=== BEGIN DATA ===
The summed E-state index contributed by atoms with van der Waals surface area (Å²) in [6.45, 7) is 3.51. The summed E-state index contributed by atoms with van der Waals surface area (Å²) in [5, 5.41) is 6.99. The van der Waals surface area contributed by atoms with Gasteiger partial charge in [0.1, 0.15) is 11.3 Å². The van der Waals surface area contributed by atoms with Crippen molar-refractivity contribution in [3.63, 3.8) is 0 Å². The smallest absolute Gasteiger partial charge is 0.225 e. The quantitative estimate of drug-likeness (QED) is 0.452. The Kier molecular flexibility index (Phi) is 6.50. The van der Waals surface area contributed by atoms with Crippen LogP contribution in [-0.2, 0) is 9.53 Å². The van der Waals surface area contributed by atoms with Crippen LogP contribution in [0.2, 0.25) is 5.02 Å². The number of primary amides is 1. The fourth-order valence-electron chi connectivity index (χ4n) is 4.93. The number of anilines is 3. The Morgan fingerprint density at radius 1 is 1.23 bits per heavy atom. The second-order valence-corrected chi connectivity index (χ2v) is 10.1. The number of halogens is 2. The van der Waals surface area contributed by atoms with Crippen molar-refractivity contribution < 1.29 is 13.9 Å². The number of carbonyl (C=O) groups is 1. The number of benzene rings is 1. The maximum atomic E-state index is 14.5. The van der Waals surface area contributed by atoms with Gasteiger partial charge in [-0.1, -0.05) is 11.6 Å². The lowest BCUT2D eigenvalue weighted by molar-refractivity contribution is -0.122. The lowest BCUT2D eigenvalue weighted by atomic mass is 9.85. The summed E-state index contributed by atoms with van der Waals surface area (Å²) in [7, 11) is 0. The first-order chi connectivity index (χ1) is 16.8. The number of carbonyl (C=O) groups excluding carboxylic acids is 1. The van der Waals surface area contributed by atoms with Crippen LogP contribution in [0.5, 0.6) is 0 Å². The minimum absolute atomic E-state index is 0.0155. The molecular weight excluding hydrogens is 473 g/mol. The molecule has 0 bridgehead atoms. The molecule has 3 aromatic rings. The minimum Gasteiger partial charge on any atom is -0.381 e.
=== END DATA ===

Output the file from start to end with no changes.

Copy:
The summed E-state index contributed by atoms with van der Waals surface area (Å²) in [6.45, 7) is 3.51. The summed E-state index contributed by atoms with van der Waals surface area (Å²) in [5, 5.41) is 6.99. The van der Waals surface area contributed by atoms with Gasteiger partial charge in [0.1, 0.15) is 11.3 Å². The van der Waals surface area contributed by atoms with Crippen molar-refractivity contribution in [3.63, 3.8) is 0 Å². The smallest absolute Gasteiger partial charge is 0.225 e. The quantitative estimate of drug-likeness (QED) is 0.452. The Kier molecular flexibility index (Phi) is 6.50. The van der Waals surface area contributed by atoms with Crippen LogP contribution in [-0.2, 0) is 9.53 Å². The van der Waals surface area contributed by atoms with Crippen LogP contribution in [0.2, 0.25) is 5.02 Å². The number of primary amides is 1. The fourth-order valence-electron chi connectivity index (χ4n) is 4.93. The number of anilines is 3. The Morgan fingerprint density at radius 1 is 1.23 bits per heavy atom. The second-order valence-corrected chi connectivity index (χ2v) is 10.1. The number of halogens is 2. The van der Waals surface area contributed by atoms with Crippen molar-refractivity contribution < 1.29 is 13.9 Å². The number of carbonyl (C=O) groups is 1. The number of benzene rings is 1. The maximum atomic E-state index is 14.5. The van der Waals surface area contributed by atoms with Gasteiger partial charge in [-0.1, -0.05) is 11.6 Å². The lowest BCUT2D eigenvalue weighted by molar-refractivity contribution is -0.122. The lowest BCUT2D eigenvalue weighted by atomic mass is 9.85. The summed E-state index contributed by atoms with van der Waals surface area (Å²) in [7, 11) is 0. The first-order chi connectivity index (χ1) is 16.8. The number of carbonyl (C=O) groups excluding carboxylic acids is 1. The van der Waals surface area contributed by atoms with Crippen LogP contribution in [0.5, 0.6) is 0 Å². The minimum absolute atomic E-state index is 0.0155. The molecular weight excluding hydrogens is 473 g/mol. The molecule has 0 bridgehead atoms. The molecule has 3 aromatic rings. The minimum Gasteiger partial charge on any atom is -0.381 e.